Thursday, April 9, 2009

Big Business is Evil

This week in class we watched the epic 1980s movie RoboCop. This is an awesomely cool movie. With the amount of action and violence that is shown throughout the movie, it is hard to believe that there is more to the story than shooting and explosions. The movie was written and directed as a satire of the US in the 1980s. The story starts off with a news report, a death at a large corporation that is seen only as a set back, and a new transfer to the Detroit police force, Murphy played by Peter Weller. The Sergeant welcomes him to hell. On his first day out, Murphy and his partner Lewis, played by Nancy Allen, follow a group of bank robbers to their hideout where the are at. They shoot Murphy many times with shotguns. First, they shot off his hand, then they opened fire on his chest, blowing off his arm in the fire. Lewis comes up to see him almost dead. He gets taken back to the hospital where they half heartedly try to bring him back to life with no avail. This is when we see the true evil that the director Paul Verhoeven is trying to depict... dun dun DUN big business corporations. They take the dead body of Murphy and turn him into RoboCop. They take away every piece of humanity that he has, even going to the lengths of removing his undamaged arm and replacing it with a mechanical one. The only part of humanity that is left is the basic organic functions of a body that keeps the RoboCop on the beat.

Even though the movie is a great example of an action movie that has gun shots, loosely connected plot points, and splosions (a splosion differs from an explosion in that it an explosion has a purpose and a splosion just happens for no reason (notice the tin shacks)). The movie is a satire on how the privatization of what are suppose to be public works will lead to greed and corruption of the people running the hospitals, prisons, and police to name only a few. When you look at the film as a satire, it works very well. The parts can be dissected to mean probably exactly what Verhoeven wanted it to say, but I feel if you do not look at the film as a satire, it turns into just an awesome action film. There is nothing wrong with either prospective, but I do not know if someone that is looking at an action movie would be struck by “Oh my god, business is evil.” Either way, RoboCop is cool.


  1. I agree with your general consensus at the end- Robocop is cool. I went in to the movie with little expectation of liking it, and once they blew Murphy literally to bits I just wanted to stop watching it because I hate pointless gory action movies. In the end I was glad I had watched it though because it actually proved to have a point and a decent plot.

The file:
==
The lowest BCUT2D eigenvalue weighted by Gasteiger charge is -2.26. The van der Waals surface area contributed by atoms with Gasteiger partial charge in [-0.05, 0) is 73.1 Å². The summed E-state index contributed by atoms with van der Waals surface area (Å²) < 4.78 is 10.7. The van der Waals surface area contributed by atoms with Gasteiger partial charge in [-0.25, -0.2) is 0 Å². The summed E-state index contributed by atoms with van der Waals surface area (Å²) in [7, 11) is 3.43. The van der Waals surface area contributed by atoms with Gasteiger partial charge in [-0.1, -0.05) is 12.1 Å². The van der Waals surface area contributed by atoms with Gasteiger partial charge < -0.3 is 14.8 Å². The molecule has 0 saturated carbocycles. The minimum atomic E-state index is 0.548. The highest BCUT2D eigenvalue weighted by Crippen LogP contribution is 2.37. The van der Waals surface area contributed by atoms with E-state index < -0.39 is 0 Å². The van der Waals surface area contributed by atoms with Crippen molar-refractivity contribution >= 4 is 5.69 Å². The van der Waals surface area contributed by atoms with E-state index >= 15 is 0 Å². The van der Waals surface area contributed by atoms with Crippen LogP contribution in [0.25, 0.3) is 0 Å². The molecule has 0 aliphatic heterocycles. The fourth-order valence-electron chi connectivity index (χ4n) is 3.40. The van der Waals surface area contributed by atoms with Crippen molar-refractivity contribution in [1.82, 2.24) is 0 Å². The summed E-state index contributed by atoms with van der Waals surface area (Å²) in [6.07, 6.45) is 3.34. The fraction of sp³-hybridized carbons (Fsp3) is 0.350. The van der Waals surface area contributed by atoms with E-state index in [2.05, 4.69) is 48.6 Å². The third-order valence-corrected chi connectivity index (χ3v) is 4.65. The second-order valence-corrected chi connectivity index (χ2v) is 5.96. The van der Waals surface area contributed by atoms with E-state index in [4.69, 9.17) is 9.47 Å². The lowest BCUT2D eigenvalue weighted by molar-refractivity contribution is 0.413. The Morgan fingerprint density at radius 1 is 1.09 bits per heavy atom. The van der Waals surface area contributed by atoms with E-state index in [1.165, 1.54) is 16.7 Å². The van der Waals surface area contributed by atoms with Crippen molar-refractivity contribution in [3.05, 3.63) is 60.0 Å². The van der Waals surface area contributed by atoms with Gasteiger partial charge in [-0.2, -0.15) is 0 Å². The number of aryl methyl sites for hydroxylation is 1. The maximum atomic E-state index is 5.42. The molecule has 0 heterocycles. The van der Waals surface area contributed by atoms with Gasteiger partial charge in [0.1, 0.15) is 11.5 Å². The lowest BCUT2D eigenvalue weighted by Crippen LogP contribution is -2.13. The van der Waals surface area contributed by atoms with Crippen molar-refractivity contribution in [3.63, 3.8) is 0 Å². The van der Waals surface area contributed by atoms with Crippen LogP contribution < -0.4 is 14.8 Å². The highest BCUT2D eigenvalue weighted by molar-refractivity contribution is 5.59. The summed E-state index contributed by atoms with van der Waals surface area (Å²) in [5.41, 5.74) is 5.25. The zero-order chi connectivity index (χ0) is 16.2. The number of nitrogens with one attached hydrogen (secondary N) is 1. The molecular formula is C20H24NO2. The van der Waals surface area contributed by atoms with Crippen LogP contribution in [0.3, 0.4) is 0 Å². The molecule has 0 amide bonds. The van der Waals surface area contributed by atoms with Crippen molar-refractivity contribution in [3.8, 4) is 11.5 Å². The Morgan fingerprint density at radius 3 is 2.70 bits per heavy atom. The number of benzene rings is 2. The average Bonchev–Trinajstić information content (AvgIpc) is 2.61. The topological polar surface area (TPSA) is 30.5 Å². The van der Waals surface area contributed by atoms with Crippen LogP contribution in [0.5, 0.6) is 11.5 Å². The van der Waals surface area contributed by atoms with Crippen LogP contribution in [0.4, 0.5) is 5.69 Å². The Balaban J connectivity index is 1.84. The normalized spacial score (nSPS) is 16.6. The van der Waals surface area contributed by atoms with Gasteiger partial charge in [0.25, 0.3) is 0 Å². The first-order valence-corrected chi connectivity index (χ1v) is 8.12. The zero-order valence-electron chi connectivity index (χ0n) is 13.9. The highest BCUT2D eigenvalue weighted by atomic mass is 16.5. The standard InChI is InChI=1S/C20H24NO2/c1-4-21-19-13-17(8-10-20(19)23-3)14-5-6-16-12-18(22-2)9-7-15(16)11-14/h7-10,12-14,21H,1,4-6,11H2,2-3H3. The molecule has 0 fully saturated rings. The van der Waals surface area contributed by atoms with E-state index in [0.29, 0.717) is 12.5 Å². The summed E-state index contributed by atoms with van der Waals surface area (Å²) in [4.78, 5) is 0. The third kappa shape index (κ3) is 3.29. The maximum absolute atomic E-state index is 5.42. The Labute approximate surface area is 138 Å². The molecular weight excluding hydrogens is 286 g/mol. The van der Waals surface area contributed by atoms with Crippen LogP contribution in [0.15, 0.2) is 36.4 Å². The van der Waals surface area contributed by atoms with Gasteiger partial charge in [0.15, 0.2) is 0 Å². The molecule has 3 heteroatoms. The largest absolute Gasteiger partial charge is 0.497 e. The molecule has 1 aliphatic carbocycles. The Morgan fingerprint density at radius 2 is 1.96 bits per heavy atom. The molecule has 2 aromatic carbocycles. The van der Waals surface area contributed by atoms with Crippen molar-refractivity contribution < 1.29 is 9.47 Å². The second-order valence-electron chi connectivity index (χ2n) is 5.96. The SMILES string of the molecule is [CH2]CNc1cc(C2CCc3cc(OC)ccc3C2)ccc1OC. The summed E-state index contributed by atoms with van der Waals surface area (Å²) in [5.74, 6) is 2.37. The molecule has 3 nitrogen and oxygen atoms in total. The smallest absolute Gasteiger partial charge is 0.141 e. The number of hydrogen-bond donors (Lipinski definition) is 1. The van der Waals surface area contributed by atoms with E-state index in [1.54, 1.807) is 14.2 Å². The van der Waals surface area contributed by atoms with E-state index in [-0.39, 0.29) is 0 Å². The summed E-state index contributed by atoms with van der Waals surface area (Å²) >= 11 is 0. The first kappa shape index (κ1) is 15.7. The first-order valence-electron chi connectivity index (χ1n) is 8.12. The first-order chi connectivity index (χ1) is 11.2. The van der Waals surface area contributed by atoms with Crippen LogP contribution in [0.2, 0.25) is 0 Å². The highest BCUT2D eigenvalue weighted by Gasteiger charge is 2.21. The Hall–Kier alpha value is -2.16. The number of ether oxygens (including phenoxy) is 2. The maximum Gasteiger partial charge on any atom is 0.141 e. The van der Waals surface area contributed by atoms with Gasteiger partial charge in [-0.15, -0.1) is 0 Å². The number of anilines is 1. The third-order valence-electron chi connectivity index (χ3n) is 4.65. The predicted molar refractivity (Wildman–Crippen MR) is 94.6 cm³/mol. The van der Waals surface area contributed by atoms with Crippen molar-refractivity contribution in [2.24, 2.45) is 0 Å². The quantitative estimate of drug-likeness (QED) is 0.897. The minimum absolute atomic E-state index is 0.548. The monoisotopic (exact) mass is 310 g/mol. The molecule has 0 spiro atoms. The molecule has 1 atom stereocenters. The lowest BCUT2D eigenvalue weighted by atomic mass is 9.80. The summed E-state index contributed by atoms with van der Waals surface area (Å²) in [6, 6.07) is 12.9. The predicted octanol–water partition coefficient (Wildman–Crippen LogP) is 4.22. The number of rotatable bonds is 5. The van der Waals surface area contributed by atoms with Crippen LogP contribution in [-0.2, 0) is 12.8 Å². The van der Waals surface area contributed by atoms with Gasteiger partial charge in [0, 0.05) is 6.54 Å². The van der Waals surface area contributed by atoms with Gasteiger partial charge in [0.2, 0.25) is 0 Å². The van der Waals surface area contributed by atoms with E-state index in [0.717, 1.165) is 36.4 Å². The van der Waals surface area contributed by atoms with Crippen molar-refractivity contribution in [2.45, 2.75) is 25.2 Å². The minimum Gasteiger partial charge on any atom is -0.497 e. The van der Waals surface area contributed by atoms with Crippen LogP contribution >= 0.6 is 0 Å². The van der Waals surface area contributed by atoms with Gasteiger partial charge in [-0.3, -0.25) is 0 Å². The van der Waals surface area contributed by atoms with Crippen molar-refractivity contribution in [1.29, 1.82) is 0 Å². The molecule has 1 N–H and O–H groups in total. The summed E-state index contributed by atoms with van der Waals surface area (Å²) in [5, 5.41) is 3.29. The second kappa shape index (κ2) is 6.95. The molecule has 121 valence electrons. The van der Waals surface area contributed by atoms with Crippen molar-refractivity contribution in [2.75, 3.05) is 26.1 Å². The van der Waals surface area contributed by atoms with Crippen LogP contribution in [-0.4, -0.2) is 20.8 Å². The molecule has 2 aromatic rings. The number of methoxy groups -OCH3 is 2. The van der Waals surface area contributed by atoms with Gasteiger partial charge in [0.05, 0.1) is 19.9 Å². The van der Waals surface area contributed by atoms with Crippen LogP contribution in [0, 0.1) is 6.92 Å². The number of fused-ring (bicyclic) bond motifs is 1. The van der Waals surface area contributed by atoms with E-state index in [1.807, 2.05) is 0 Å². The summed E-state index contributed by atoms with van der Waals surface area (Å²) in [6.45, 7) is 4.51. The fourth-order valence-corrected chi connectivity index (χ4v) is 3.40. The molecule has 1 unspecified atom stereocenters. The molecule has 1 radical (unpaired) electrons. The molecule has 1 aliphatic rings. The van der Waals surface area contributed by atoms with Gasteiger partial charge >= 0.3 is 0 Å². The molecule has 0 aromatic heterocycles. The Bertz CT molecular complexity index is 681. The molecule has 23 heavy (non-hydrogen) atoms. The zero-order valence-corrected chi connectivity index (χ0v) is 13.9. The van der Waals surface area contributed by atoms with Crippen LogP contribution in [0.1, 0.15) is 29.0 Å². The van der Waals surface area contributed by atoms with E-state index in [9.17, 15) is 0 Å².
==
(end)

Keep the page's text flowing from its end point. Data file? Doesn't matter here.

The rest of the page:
2. One thing that always gets me about this movie is the total lack of sex. The closest we ever get to a sex scene is when Lewis helps Robocop get his aim back. With this in mind how does Robocop's coolness compare to someone more like, say, Shaft?

  3. Why were the corporations in the movie a bad thing? Is it not a possibility to have a corporation that is doing something for the right reason? Or will it always just end up fucked like we saw in robocop?

  4. there's a term that should be more widely spread.

    How evil are corporations? Is it possible to rise up in the corporate world without having that evil drive for profit at the expense of others, or is success only possible while crushing others at your feet?

  5. Thank you for the term "splosions." I usually just use "asplode" as an all purpose, but yours works nicely as well.

    Is it really an awesome action film without the satire? It's 102 minutes long - just an hour and a half - but it feels longer and more dragged out. It's got its ridiculously bloody, gory scenes, but is it really a good action movie if you focus simply on the action? Good action movies can have story (Casino Royale, for instance), and good action, but can it really be good if the satire, which the movie depends on so much for its story, can be easily dismissed?